PARIS Nations involved in the Syrian peace approach are set to meet in New York on Dec. 18 but the talks may hinge on efforts to unite Syrian opposition groups in the coming days, U.S. Secretary of State John Kerry mentioned on Tuesday.
Russia, the United States, European and Middle Eastern nations agreed final month on a two-year timeline top to Syrian national elections, but left several concerns unresolved, most notably the fate of Syrian President Bashar al-Assad.
The countries involved in the talks, which also consist of Saudi Arabia, Iran and Turkey, laid out a plan which includes formal talks in between the government and opposition from Jan. 1.
To achieve that timeline, Saudi Arabia is hosting a conference this week to attempt to unite Syria’s divided rebel and opposition groups, who are attempting to forge a typical platform to be in a position to negotiate with the Syrian government.
“Based on the outcome of each the Saudi-led conference of the opposition that is taking spot in the next days, as properly as a few other troubles, it is our strategy to attempt … (to) have a meeting in New York on December 18,” Kerry said.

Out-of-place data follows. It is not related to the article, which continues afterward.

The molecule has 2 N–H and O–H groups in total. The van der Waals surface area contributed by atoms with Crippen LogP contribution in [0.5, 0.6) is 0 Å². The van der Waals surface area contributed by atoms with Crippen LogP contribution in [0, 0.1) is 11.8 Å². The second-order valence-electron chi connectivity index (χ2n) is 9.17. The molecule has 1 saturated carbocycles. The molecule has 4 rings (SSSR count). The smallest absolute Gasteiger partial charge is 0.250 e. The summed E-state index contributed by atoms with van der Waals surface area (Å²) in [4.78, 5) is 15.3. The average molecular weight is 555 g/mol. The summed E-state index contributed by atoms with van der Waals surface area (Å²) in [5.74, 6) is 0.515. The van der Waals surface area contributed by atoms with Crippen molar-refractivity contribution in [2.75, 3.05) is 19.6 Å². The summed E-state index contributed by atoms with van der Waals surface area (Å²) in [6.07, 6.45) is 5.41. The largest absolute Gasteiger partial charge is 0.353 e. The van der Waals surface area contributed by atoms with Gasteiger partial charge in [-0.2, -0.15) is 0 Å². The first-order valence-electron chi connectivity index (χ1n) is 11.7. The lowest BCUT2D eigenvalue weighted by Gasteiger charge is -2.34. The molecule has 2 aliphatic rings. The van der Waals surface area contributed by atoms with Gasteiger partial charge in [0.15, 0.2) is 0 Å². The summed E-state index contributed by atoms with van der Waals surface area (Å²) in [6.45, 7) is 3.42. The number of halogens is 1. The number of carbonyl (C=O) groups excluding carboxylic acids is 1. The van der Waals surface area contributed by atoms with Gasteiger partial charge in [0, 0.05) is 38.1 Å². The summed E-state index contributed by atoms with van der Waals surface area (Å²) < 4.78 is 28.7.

“But once more, it depends on the flow of events more than the next week,” he told reporters right after meeting U.N. Secretary Basic Ban Ki-moon at the climate adjust talks at Le Bourget on the outskirts of Paris.
A crucial concern for a ceasefire will be determining which groups fighting Assad will be branded moderate opposition fighters deserving of a seat at the negotiating table and which will be labeled terrorists.
Opposition groups deemed reputable will be invited to take part in the ceasefire although those labeled terrorists, so far Islamic State and al-Qaeda-linked groups, will be treated as fair game for Syrian government forces, Russia, the United States, France and other folks conducting air strikes in Syria.
“It is completely necessary that as was agreed in Vienna, there ought to be a nationwide ceasefire as quickly as feasible,” Ban stated. “In New York I hope we will have a firm and strong basis so that the ceasefire can be launched as nicely as the political approach.”
(Writing by John Irish editing by Andrew Callus and Estelle Shirbon)